As Secretaries of Defense, we anticipated and addressed threats to our nation, sought strategic opportunities, exercised authority, direction, and control over the U.S. military, and executed many other tasks in order to protect the American people and our way of life. During our combined service leading the Department of Defense, we navigated historical inflection points – the end of the Cold War and its aftermath, the War on Terror, and the reemergence of great power competition.
Now, based on our collective experience, we believe the development and application of artificial intelligence and machine learning will dramatically affect every part of the Department of Defense, and will play as prominent a role in our country’s future as the many strategic shifts we witnessed while in office.
The digital revolution is changing our society at an unprecedented rate. Nearly 60 years passed between the construction of the first railroads in the United States and the completion of the First Transcontinental Railroad. Smartphones were introduced just 20 years ago and have already changed how we manage our finances, connect with family members, and conduct our daily lives.
AI will have just as significant an impact on our national defense, and likely in even less time. Its effects, however, will extend beyond the military to the rest of American society. AI has already changed health care, business practices, and law enforcement, and its impact will only increase.
As this AI-driven transformation occurs, we must keep our democratic values firmly in mind and at the center of any dialogue about AI. Developers embed their values into their products whether they mean to or not. Social media platforms make tradeoffs between free speech and protection from harassment. Smartphone companies choose whether or not to develop operating systems that block the activation of cameras and microphones without users’ permission. Just as surely, AI developed by authoritarian governments and the companies they finance will reflect authoritarian values.
However, if designed with American values, AI can empower individuals by freeing them from mundane tasks, by increasing access to information, and by helping optimize decisions, all while respecting individual liberties and fundamental human rights. We’ve seen examples of how other AI designs will empower governments, particularly authoritarian governments. Their AI designs value those in power more than their citizens, by amplifying sensors that monitor populations, valuing state access to data more than privacy, and creating automation that empowers central decision makers. Just as a highway system that centralizes major cities naturally increase the cities’ importance, societies using a network architecture and series of AI models with embedded authoritarian values will begin to reflect those same values.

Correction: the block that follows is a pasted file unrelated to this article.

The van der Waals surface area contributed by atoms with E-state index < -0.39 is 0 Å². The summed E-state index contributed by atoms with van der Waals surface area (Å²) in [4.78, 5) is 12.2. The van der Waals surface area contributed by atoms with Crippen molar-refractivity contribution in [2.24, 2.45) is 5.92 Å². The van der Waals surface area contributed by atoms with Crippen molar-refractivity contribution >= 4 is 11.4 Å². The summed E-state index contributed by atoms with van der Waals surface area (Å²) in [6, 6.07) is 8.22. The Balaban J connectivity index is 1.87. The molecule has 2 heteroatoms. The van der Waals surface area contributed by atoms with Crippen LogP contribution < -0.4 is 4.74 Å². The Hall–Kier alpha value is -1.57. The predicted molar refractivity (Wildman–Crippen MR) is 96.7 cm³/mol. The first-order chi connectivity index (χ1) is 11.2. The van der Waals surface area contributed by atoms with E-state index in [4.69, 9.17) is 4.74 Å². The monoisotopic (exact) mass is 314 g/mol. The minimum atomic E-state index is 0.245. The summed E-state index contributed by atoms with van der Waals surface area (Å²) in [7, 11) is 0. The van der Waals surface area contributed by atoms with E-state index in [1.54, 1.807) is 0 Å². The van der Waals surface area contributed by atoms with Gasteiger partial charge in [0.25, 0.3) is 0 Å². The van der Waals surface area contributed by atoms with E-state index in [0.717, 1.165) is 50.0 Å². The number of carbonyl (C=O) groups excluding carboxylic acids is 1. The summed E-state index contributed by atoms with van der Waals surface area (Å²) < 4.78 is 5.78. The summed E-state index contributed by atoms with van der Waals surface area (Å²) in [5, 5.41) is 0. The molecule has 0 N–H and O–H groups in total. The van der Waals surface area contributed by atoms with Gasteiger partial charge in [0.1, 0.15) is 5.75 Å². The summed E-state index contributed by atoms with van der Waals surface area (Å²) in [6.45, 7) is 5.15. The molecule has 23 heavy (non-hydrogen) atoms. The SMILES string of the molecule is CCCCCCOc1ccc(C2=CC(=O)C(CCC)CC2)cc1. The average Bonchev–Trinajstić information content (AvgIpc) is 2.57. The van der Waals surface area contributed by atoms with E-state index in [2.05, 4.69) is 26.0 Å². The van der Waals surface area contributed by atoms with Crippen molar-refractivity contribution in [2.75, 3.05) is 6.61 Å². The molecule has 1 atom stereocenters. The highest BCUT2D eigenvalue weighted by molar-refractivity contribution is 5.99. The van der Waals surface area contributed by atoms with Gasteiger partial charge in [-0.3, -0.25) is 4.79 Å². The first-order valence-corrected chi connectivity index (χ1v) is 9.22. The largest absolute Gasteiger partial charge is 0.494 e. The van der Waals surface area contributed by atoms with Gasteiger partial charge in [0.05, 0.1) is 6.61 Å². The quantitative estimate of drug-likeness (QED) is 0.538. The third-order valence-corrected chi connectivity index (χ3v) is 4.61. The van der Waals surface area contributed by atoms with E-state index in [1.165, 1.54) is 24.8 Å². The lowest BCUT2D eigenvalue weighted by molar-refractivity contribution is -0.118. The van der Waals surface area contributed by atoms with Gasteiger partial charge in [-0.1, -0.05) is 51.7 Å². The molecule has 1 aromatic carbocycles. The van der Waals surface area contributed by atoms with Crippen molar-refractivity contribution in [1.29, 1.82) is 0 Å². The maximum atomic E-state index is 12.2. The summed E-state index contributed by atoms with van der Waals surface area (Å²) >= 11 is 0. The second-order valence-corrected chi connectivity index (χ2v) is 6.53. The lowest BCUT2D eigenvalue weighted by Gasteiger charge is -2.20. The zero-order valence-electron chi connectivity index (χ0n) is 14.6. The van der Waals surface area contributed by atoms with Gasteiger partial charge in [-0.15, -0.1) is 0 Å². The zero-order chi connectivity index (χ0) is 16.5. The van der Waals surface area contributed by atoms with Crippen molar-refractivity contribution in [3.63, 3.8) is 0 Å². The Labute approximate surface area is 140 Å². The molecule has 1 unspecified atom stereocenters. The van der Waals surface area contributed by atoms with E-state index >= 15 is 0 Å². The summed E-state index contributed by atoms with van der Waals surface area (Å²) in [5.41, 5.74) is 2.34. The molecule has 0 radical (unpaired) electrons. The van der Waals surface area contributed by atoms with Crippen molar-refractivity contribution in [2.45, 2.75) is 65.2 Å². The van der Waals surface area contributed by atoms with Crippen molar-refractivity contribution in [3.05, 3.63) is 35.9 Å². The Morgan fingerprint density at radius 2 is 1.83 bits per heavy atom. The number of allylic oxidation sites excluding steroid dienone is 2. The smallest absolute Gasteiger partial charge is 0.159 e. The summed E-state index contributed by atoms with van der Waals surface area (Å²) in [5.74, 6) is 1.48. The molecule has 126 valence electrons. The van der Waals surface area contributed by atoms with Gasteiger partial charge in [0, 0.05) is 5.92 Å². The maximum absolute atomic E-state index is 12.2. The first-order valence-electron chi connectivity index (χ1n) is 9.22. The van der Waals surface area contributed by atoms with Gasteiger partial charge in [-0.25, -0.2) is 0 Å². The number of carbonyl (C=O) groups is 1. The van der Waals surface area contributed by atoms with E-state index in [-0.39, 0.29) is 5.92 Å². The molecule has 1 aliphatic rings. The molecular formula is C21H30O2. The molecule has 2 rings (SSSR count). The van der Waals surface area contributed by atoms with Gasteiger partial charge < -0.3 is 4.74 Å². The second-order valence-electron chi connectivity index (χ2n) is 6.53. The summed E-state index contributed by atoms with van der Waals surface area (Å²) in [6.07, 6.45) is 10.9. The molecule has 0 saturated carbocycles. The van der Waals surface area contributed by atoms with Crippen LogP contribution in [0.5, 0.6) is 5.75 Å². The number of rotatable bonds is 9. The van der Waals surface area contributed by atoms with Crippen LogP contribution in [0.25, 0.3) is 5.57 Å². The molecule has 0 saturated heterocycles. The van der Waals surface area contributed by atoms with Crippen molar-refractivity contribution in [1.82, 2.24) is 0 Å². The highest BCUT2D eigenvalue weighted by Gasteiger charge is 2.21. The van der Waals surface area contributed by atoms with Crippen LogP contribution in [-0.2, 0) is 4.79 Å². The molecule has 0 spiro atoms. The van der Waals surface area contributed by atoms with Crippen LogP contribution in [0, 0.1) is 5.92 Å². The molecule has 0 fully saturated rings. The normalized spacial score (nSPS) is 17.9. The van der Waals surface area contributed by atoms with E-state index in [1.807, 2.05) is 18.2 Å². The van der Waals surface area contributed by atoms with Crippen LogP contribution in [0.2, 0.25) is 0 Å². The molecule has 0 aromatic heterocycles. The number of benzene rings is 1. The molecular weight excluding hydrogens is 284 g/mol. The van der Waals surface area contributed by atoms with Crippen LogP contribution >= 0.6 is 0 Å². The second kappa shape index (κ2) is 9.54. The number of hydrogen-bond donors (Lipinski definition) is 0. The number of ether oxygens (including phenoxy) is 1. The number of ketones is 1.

Americans must ensure we deliberately and carefully embed our values into the technology that is already shaping our world. To do so, we need to lead the world in AI research and development, provide commercial and public systems to the world that reflect democratic values, and lead the global conversation on AI standards in concert with our allies, especially regarding AI’s use in war.
The American people need to play an active role by contacting their representatives, participating in public forums, and shaping private sector decisions. The DoD must invest in research and development in fields with few incentives for private sector investment. It must also lead the world in establishing standards for the ethical and safe use of AI by ensuring AI does not increase the risk of escalation and behaves as its users intend during military operations.
The United States has allowed China to begin shaping the conversation about norms. The Defense Department this week issued ethics guidelines for artificial intelligence, but it’s only a start. If we do not correct this deficiency, we cannot guarantee that the technology that shapes the world our children and grandchildren will live in will reinforce rather than threaten the freedoms we have enjoyed.
The government is already working to ensure the United States and our allies lead the world in the development and use of AI. Departments and agencies have launched critical AI initiatives. Congress is playing a prominent role by developing a broad array of legislative initiatives, including the creation of the National Security Commission on Artificial Intelligence. We urge our fellow Americans in academia, industry, and from across the country to educate themselves about what’s at stake, and to work together to understand the opportunities and challenges associated with this emerging technology.
Our country entered the First World War to help decide the great question of that time: Will humanity make a world safe for democracy? We didn’t seek a world filled with democracies, or even led by democracies, just a world safe for democracies to exist. Today we’ve come far, but we must not lose sight of the threats our country and its leaders understood more than a century ago: that the world is not a safe place for nations committed to individual liberties and other fundamental human rights by default, that global stability is not the norm, and that regimes that value their own power over the freedom and rights of their people would persist. AI will play an important role in every American’s future. If we do not lead its development and ensure it reflects our values, authoritarian regimes will ensure it reflects theirs. This is not just an issue of technology, it is an issue of national security.